Cost of disorders of the brain in Slovenia in 2010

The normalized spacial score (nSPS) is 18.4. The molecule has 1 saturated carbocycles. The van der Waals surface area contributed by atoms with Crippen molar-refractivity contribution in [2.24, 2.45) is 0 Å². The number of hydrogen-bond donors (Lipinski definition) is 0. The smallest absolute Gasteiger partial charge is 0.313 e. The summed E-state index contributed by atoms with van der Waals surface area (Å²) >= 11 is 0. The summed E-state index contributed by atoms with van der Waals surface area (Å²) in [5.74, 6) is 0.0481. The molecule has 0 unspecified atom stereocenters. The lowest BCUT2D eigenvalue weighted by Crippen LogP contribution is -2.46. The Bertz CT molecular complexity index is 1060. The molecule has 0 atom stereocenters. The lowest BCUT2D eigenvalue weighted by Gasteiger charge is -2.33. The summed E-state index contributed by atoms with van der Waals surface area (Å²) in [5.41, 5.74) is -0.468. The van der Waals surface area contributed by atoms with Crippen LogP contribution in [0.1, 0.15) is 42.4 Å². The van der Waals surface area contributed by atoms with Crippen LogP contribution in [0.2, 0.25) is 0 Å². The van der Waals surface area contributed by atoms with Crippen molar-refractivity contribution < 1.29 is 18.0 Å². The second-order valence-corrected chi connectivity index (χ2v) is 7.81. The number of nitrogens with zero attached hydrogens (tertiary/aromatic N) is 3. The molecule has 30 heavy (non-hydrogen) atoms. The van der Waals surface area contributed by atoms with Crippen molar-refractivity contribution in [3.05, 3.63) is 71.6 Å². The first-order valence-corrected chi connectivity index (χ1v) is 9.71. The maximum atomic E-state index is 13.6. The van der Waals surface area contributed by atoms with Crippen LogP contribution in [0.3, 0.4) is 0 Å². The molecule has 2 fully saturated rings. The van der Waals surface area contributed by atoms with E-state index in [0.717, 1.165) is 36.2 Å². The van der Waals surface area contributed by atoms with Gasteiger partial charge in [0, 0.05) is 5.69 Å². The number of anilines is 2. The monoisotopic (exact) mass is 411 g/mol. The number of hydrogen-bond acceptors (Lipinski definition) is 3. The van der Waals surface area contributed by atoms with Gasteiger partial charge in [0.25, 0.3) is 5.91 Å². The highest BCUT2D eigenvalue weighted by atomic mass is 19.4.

AbstractBackground: The spectrum of disorders of the brain is large, covering a wide range of neurological and psychiatric conditions. They have a high prevalence and cause short- and long-term impairments and disabilities, representing approximately one third of the whole disease burden in Western societies. In a European Brain Council (EBC) landmark study, the costs for 12 major groups of disorders of the brain in Europe in year 2004 were estimated for the first time. This estimate was limited in scope and conservative due to the lack of sufficiently comprehensive epidemiological and/or economic data on several important diagnostic groups. An updated EBC study on cost of disorders of the brain in Europe for 2010 covered 19 major groups of disorders with an increased range of age groups and more cost items. Revised estimates also included the new EU member states, and hence a population of 514 million people. Based on the same methodology, individual countries are now shaping their respective national cost estimates. Here we present the relevant data on estimated cost of brain disorders in Slovenia for 2010. Aims: To employ the EBC methodology to estimate the number of persons with defined disorders of the brain in Slovenia in 2010, the total cost per person related to individual disease in terms of direct and indirect costs, and an estimate of the total cost per disorder. Methods: The best available estimates of the prevalence and cost per person for 19 groups of disorders of the brain (covering well over 100 specific disorders) were identified via a systematic review of the published literature. The following range of mental and neurologic groups of disorders was covered: addictive disorders, affective disorders, anxiety disorders, brain tumors, childhood and adolescence disorders (developmental disorders), dementia, eating disorders, epilepsy, mental retardation, migraine, multiple sclerosis, neuromuscular disorders, Parkinson’s disease, personality disorders, psychotic disorders, sleep disorders, somatoform disorders, stroke, and traumatic brain injury. A cost model developed to combine the epidemiologic and economic data and estimate the total cost of each disorder in European countries was populated with national statistics from Eurostat to adjust all costs to 2010 values, converting all local currencies to Euro, imputing costs for countries where no data were available, and aggregating country estimates to purchasing power parity adjusted estimates for the total cost of disorders of the brain in Europe 2010.Results: The total cost of disorders of the brain for Slovenia is estimated at €2,425 billion in 2010, adjusted for purchasing power parities (€PPP). Direct costs constitute the majority of costs (42.3% direct healthcare costs and 22.0% direct non-medical costs) whereas the remaining 35.7% were indirect costs associated with patients’ production losses. On average, the estimated cost per person with a disorder of the brain in Slovenia ranged between €PPP 178 for headache and €PPP 2,2045 for neuromuscular disorders. The Slovenian per capita cost of disorders of the brain was €PPP 1,185. The cost (in million €PPP for 2010) of the disorders of the brain included in this study was as follows: mood disorders: 329.3; anxiety disorders: 289.4; stroke: 284.7; psychotic disorders: 277.3; dementia: 214.9; addiction: 195.0; mental retardation: 144.7; headache: 113.1; sleep disorders: 105.3; brain injury: 93.8; personality disorders: 79.1; childhood/adolescence disorders: 64.4; somatoform disorder: 62.7; multiple sclerosis: 57.7; Parkinson’s disease: 36.1; epilepsy: 35.8; neuromuscular disorders: 22.6; brain tumors: 16.4; eating disorders: 2.6. Conclusion: This EBC study is based on the best currently available data in Europe and the model enables extrapolation to countries where no data could be found. Still, the scarcity of data is an important source of uncertainty in estimates and may imply over- or underestimations in some disorders and countries, including Slovenia, where there are still no reliable epidemiological and health-economic data on brain disorders. Even though this review included many disorders, diagnoses, age groups and cost items that were omitted in 2004, there are still remaining disorders that could not be included due to limitations in the available data. The estimate of the total cost of brain disorders in Europe and Slovenia is therefore considered to be conservative. In terms of the health economic burden outlined in the EBC report and here, disorders of the brain likely constitute the number one economic challenge for health care in all European countries, now and in the future. The results are consistent with administrative data on the health care expenditure in Europe, and comparable to previous studies on the cost of specific disorders in Europe, while being lower than analogous estimates from the US. The reported results should be considered by all stakeholders, including policy makers, industry and patient advocacy groups, to reconsider the current science, research and public health agenda and shape a coordinated national action-plan to address the imminent challenges posed by disorders of the brain.
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